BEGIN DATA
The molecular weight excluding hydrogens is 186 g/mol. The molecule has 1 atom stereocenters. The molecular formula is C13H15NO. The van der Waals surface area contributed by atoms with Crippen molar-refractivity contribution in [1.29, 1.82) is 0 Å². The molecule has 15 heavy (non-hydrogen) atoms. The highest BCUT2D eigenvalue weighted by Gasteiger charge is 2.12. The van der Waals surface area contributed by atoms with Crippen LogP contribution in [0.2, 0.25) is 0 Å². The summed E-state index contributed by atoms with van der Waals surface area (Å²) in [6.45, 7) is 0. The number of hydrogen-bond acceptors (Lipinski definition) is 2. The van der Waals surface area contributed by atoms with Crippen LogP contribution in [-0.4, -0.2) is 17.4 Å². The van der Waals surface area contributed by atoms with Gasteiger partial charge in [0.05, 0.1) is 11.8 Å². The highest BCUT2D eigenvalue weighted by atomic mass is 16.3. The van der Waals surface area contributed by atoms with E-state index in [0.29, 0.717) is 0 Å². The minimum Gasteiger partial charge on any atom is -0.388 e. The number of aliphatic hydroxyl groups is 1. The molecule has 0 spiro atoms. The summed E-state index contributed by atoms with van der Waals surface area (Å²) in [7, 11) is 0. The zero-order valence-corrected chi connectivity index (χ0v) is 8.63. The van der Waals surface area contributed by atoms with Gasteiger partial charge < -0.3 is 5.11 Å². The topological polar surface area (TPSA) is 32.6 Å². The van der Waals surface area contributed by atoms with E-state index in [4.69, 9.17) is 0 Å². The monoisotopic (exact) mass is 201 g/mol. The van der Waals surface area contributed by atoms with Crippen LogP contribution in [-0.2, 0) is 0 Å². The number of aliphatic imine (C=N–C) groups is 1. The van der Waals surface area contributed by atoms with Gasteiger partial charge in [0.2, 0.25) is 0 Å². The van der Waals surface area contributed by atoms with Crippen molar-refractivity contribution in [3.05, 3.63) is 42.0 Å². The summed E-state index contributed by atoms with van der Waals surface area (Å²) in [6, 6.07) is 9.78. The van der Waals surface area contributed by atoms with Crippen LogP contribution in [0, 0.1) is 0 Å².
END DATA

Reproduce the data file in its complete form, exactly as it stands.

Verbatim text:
The molecular weight excluding hydrogens is 186 g/mol. The molecule has 1 atom stereocenters. The molecular formula is C13H15NO. The van der Waals surface area contributed by atoms with Crippen molar-refractivity contribution in [1.29, 1.82) is 0 Å². The molecule has 15 heavy (non-hydrogen) atoms. The highest BCUT2D eigenvalue weighted by Gasteiger charge is 2.12. The van der Waals surface area contributed by atoms with Crippen LogP contribution in [0.2, 0.25) is 0 Å². The summed E-state index contributed by atoms with van der Waals surface area (Å²) in [6.45, 7) is 0. The number of hydrogen-bond acceptors (Lipinski definition) is 2. The van der Waals surface area contributed by atoms with Crippen LogP contribution in [-0.4, -0.2) is 17.4 Å². The van der Waals surface area contributed by atoms with Gasteiger partial charge in [0.05, 0.1) is 11.8 Å². The highest BCUT2D eigenvalue weighted by atomic mass is 16.3. The van der Waals surface area contributed by atoms with E-state index in [0.29, 0.717) is 0 Å². The minimum Gasteiger partial charge on any atom is -0.388 e. The number of aliphatic hydroxyl groups is 1. The molecule has 0 spiro atoms. The summed E-state index contributed by atoms with van der Waals surface area (Å²) in [7, 11) is 0. The zero-order valence-corrected chi connectivity index (χ0v) is 8.63. The van der Waals surface area contributed by atoms with Gasteiger partial charge < -0.3 is 5.11 Å². The topological polar surface area (TPSA) is 32.6 Å². The van der Waals surface area contributed by atoms with E-state index in [4.69, 9.17) is 0 Å². The monoisotopic (exact) mass is 201 g/mol. The van der Waals surface area contributed by atoms with Crippen LogP contribution in [-0.2, 0) is 0 Å². The number of aliphatic imine (C=N–C) groups is 1. The van der Waals surface area contributed by atoms with Gasteiger partial charge in [0.2, 0.25) is 0 Å². The van der Waals surface area contributed by atoms with Crippen molar-refractivity contribution in [3.05, 3.63) is 42.0 Å². The summed E-state index contributed by atoms with van der Waals surface area (Å²) in [6, 6.07) is 9.78. The van der Waals surface area contributed by atoms with Crippen LogP contribution in [0, 0.1) is 0 Å².